Photography Photography Every owner of an interchangeable lens camera is

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Photography Photography Every owner of an interchangeable lens camera is Powered By Docstoc
					Photography

Every owner of an interchangeable-lens camera is faced with the pleasant
dilemma of picking the most appropriate lenses to buy, then deciding
which to use. However, there are no rules to go by; much depends on your
personal style and what you already own. To help you decide which lenses
to buy and how best to use them, we offer the following.

Normal lenses: Today, many 35mm photographers opt for a short zoom
instead of a 50mm, but both have their virtues. If you need a fast,
general-purpose lens in the f/1.4-f/2 range for available-light work,
nothing can beat a 50mm. Positives: Usually more compact, lighter than a
short zoom; often less costly; generally very sharp; provides brighter
viewing image. Negatives: No zooming; you must compose by moving the
camera.
Short zooms offer framing flexibility, often in a package not much larger
than a 50mm lens. A 35-70mm f/3.5-4.5 is usually the smallest and least
expensive, but a 28-70mm f/3.5-4.5 is more useful for shooting interiors,
vistas, and cramped quarters because it gets down to 28mm. If you shoot
portraits, nature, or sports at close range, consider a compact 35-105mm
or a 35-135mm zoom. Normal zoom positives: Equivalent to two or more
single focal length lenses in a handy, responsive package, it provides
intermediate focal lengths; there's less need to switch lenses. Normal
zoom negatives: Moderate aperture (typically f/3.5-4.5) limits low-light
shooting and focusing precision with manual focus, affects viewing
brightness. Zooms tend to be larger, heavier, more expensive than 50mm
lenses.

Wide-angle lenses: They range from 24mm (bordering on ultrawide) to 35mm
(bordering on semiwide). As with normals, the choice is between very
compact, single-focal-length lenses of relatively wide aperture (f/2-
f/2.8, a few f/1.4s) and moderate-aperture zooms (around f/3.5-4.5),
which provide superior framing flexibility. For positives and negatives
on both types, see normal-lens section above.
Many wide zooms, such as 24-50mm, 25-50mm, 28-50mm, etc., encompass
normal as well as wide-angle focal lengths, which is an advantage. A few
(for example, 21-35mm, 18-28mm) combine ultrawide (21mm and below) and
wide focal lengths (see ultrawide section below). Many are not much
larger or heavier than a 50mm. Although 25-50mm or 21 -35mm may not sound
as impressive, it's the zoom ratio (long divided by short focal length)
that counts. If you need a really fast wide-angle (for example, 35mm
f/1.4, 28mm f/2, 24mm f/2) for available light or shooting handheld with
slow film, stick to single focal lengths.

Ultrawide-angle lenses: With focal lengths of 21mm and below in 35mm
format, they provide extreme angular coverage of 90 degrees or more.
Positives: Ultrawides, by virtue of low image magnification, provide
great depth of field; more likely to yield sharp-looking images when
handheld at slow shutter speeds. Excellent for expanding tight interior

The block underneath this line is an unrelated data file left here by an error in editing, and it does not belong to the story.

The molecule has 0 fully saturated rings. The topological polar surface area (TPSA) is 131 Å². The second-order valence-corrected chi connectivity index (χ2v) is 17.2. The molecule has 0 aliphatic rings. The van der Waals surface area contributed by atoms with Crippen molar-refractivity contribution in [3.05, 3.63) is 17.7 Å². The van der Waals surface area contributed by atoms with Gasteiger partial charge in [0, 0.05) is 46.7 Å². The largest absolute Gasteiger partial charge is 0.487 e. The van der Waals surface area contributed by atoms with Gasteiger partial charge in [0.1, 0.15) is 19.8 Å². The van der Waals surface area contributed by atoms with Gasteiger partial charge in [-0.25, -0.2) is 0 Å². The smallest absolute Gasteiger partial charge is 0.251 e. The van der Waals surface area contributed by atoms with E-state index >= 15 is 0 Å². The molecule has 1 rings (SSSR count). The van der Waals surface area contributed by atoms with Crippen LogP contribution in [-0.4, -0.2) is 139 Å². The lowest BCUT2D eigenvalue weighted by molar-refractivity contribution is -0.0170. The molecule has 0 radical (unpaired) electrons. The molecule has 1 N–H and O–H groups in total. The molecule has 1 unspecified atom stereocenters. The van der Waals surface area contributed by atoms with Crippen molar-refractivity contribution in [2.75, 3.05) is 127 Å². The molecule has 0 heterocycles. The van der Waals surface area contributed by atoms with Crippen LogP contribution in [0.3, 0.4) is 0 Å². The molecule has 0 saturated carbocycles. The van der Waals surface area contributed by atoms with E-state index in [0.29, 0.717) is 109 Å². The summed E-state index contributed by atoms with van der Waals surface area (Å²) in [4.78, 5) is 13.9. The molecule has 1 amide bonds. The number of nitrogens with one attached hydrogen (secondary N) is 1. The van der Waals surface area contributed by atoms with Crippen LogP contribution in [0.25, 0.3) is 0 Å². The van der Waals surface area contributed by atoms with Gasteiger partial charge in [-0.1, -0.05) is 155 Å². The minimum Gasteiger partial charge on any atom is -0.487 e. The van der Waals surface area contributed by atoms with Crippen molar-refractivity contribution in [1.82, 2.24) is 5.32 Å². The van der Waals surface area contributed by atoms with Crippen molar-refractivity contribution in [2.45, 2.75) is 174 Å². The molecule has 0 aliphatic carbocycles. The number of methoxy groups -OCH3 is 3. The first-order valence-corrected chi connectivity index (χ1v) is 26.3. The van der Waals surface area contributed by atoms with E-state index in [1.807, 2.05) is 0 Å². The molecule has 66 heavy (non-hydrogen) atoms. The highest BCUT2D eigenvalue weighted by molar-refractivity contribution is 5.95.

spaces, capturing vistas; for intimate photojournalism, street
photography. Negatives: Apparent perspective distortion, though useful
for dramatic or comic effects, is problematic in portraiture. Avoid
placing subjects near edges of the frame or prominent features, such as
noses, in the foreground.
Medium tele lenses: Sometimes called portrait lenses, these optics in the
85-135mm range are fine for portraiture, minimize apparent perspective
distortion, and provide convenient working distance when shooting faces
close up. Many tele zooms work well in this range, but they're heavier,
longer, and slower than single focal length lenses. If you shoot a large
percentage of portraits, you should consider getting an 85mm f/2, 100mm
f/2, or 105mm f/2.5, even if you own a tele. Positives: They allow
discreet photography of people without the perspective-flattening effect
of long teles; single focal length type combines fast aperture, bright
viewing image, good image quality. Negative: For zooms, see above; for
single focal length, fairly specialized.

Long tele lenses: Traditionally, any lens over 135mm for 35mm photography
is a long tele. Today, the most popular by far are zooms in the 80-200mm
or 70-210mm range. Unless you need a lens that's very fast and very long
(such as the optically superb but large, heavy, and very expensive 300mm
and 400mm f/2.8s used by professional sports photographers), a tele zoom
is the most flexible and economical choice. For many photographers, a 70-
210mm f/3.5-4.5 (especially one with macro) is the only long tele they'll
need. Positives: Reasonable size, weight, and price, wide range of uses-
nature, sports, people, portraits, scenics. Negatives: Moderate and
variable aperture; mediocre performance unless stopped way down. A number
of suprisingly compact 100-300mm f/5.6s are now offered for those who
need a bit more reach, and there are a few fine 200-500mm f/5.6s for
those who need really long teles for such things as long-distance sports
close-ups. Long tele zoom negatives: larger size and weight.

				
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